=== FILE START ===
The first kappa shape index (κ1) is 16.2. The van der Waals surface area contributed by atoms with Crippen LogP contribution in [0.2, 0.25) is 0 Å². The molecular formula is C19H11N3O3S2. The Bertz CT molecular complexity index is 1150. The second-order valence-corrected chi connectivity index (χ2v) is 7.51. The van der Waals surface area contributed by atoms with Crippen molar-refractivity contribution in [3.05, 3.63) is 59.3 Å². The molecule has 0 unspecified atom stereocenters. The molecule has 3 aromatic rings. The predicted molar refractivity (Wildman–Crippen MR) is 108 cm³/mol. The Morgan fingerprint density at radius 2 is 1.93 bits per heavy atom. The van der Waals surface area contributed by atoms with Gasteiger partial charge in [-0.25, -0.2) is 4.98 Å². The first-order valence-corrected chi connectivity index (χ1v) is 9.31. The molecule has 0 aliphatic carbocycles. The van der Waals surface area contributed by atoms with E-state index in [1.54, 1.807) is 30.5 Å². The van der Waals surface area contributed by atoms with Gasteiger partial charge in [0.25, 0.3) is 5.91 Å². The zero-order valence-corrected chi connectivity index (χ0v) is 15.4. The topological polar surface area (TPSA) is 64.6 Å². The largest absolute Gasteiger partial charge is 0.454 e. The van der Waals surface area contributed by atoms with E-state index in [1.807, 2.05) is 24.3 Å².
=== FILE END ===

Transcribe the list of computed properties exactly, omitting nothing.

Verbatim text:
The first kappa shape index (κ1) is 16.2. The van der Waals surface area contributed by atoms with Crippen LogP contribution in [0.2, 0.25) is 0 Å². The molecular formula is C19H11N3O3S2. The Bertz CT molecular complexity index is 1150. The second-order valence-corrected chi connectivity index (χ2v) is 7.51. The van der Waals surface area contributed by atoms with Crippen molar-refractivity contribution in [3.05, 3.63) is 59.3 Å². The molecule has 0 unspecified atom stereocenters. The molecule has 3 aromatic rings. The predicted molar refractivity (Wildman–Crippen MR) is 108 cm³/mol. The Morgan fingerprint density at radius 2 is 1.93 bits per heavy atom. The van der Waals surface area contributed by atoms with Gasteiger partial charge in [-0.25, -0.2) is 4.98 Å². The first-order valence-corrected chi connectivity index (χ1v) is 9.31. The molecule has 0 aliphatic carbocycles. The van der Waals surface area contributed by atoms with E-state index in [1.54, 1.807) is 30.5 Å². The van der Waals surface area contributed by atoms with Gasteiger partial charge in [0.25, 0.3) is 5.91 Å². The zero-order valence-corrected chi connectivity index (χ0v) is 15.4. The topological polar surface area (TPSA) is 64.6 Å². The largest absolute Gasteiger partial charge is 0.454 e. The van der Waals surface area contributed by atoms with E-state index in [1.807, 2.05) is 24.3 Å².